"The most asked question about hike (besides if I have seen the movie "Deliverance" ) is a simple "WHY GO?" I have several reasons, but I think the best answer is for the journey itself-all the pain and joys, all the experiences that comes with a 2160 mile walk in the woods. My journey on the AT will not be easy. I will be tired, cold, wet, and, at times, depressed. But I will see sunsets, smell pines on a sunny day, and relish the cup of hot cocoa on a chilly night. In short, my journey on the AT will be filled with memories I will not forget. That is the answer to the question "WHY GO?"" -


Very True, at least the way I interpret. Walking the trail is filled with pain, boredom; itís cold, depressing... But then you have those times that are filled with things you'll never experience in the "real world", such as the views, wildlife sense of accomplishment, camaraderie,... These "good times" are eclipsed by the "bad", yet they are extremely memorable.


But then again:

Somehow many of those "bad" experiences turn into some of my best memories. Why do I gain so much joy in remembering how I almost suffered from hypothermia, or slipping & breaking my treking pole and cursing out the world, the list of miserable experiences is much larger than the good, yet I keep returning. Mind boggling.

Red Hat
01-07-2008, 16:27
Because I know I CAN! I just need to get out there and do it without worrying about folks at home. I keep letting other people influence my hike and I need to do what I need to do. Part of it is proving to the naysayers that I CAN!

ki0eh
01-07-2008, 16:30
I'm wondering why it's the A.T. that exercises such a fascination vs. creating one's own hike of magnitude suiting the time/money available, using a wider network of footpaths.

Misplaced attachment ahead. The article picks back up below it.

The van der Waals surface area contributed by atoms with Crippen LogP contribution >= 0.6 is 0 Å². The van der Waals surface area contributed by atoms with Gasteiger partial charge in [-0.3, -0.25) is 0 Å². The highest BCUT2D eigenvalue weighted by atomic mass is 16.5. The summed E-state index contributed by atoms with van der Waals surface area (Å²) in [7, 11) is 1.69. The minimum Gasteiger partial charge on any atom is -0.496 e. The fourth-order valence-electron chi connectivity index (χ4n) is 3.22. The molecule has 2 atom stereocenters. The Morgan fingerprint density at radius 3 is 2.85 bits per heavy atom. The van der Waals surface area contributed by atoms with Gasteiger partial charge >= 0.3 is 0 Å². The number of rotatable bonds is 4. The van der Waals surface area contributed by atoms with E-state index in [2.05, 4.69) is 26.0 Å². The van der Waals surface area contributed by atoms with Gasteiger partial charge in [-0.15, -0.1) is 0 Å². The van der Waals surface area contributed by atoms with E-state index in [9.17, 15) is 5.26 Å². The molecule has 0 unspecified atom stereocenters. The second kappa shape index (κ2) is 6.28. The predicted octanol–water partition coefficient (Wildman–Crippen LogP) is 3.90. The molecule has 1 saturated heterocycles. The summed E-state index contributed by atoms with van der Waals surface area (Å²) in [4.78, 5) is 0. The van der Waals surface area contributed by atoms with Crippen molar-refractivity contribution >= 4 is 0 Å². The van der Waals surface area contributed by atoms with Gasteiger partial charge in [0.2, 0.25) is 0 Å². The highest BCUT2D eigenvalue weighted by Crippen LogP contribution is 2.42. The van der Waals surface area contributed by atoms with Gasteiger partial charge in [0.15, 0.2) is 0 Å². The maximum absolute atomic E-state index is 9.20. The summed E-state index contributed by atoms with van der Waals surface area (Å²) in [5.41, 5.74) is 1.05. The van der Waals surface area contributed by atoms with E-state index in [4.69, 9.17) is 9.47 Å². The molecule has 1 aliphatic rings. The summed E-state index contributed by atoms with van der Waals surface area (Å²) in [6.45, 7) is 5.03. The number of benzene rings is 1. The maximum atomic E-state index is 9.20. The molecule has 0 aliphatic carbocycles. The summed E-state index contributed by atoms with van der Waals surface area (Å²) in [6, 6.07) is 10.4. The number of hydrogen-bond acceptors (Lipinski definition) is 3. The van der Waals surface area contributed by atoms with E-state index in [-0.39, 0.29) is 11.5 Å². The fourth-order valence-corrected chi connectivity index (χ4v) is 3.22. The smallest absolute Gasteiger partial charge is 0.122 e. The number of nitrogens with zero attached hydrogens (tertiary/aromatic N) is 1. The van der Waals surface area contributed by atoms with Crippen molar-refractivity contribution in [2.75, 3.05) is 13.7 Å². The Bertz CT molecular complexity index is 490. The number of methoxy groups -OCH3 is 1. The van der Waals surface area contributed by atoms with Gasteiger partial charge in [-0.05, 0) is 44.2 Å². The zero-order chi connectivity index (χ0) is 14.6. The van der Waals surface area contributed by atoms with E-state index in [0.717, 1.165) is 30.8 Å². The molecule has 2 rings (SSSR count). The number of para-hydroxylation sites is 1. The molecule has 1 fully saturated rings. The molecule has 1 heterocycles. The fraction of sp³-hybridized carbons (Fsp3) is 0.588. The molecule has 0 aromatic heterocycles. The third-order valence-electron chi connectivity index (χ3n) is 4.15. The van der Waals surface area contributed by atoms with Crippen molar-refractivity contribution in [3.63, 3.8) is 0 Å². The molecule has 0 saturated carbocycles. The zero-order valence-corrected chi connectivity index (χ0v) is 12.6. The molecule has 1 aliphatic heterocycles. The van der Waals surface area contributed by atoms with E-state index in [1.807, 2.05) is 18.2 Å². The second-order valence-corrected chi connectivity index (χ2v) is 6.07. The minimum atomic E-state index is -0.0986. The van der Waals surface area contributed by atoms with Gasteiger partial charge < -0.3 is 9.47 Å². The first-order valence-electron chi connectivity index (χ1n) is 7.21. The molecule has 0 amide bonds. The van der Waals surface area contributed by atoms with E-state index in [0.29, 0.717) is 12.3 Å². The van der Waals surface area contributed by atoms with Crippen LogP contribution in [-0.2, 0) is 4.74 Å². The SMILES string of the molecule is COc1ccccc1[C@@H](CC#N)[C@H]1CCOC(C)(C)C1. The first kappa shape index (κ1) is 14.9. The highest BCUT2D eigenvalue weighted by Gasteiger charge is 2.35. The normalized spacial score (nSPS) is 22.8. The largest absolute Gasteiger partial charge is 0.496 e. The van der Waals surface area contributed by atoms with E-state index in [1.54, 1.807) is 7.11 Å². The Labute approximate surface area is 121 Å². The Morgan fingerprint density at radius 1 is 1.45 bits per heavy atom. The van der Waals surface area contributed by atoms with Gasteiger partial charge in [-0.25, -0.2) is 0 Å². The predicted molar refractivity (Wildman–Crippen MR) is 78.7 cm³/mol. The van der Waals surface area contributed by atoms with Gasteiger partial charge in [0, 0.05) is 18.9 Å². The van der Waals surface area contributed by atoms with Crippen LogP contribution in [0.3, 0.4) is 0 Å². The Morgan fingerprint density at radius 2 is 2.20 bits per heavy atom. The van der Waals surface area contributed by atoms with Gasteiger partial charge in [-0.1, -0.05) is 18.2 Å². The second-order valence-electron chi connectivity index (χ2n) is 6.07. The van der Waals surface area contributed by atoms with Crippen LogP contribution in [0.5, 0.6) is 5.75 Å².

Kirby
01-07-2008, 16:37
A change from my current life. I always feel like I am trying 100%, and I want to do something that will require me to try 100% both physically and mentally. Plus, I can't thing of a better way to spend my spring and summer.

Kirby

RITBlake
01-07-2008, 16:40
someone refresh this sobo's brain, how far is neels gap from SM?

My reasons for going:

1. adventure
2. fun
3. challenge.
4. friendship and new experiences
5. seeing the country.
6. doing something different and off the beaten path
7. enjoy the outdoors
8. test of mental/physical limits

Kirby
01-07-2008, 16:41
someone refresh this sobo's brain, how far is neels gap from SM?



30.5 miles.

Kirby

RITBlake
01-07-2008, 16:52
I tried in in 2007 and failed, I only made it to Neels Gap, and the feeling I had sitting in the foyer next to the bathrooms, made sick to my stomach, I told myself that I would never forget that feeling. Now I have that same drive again. to try again. No disrespect to those who do it in sections or just enjoy being on the AT but why go all the way?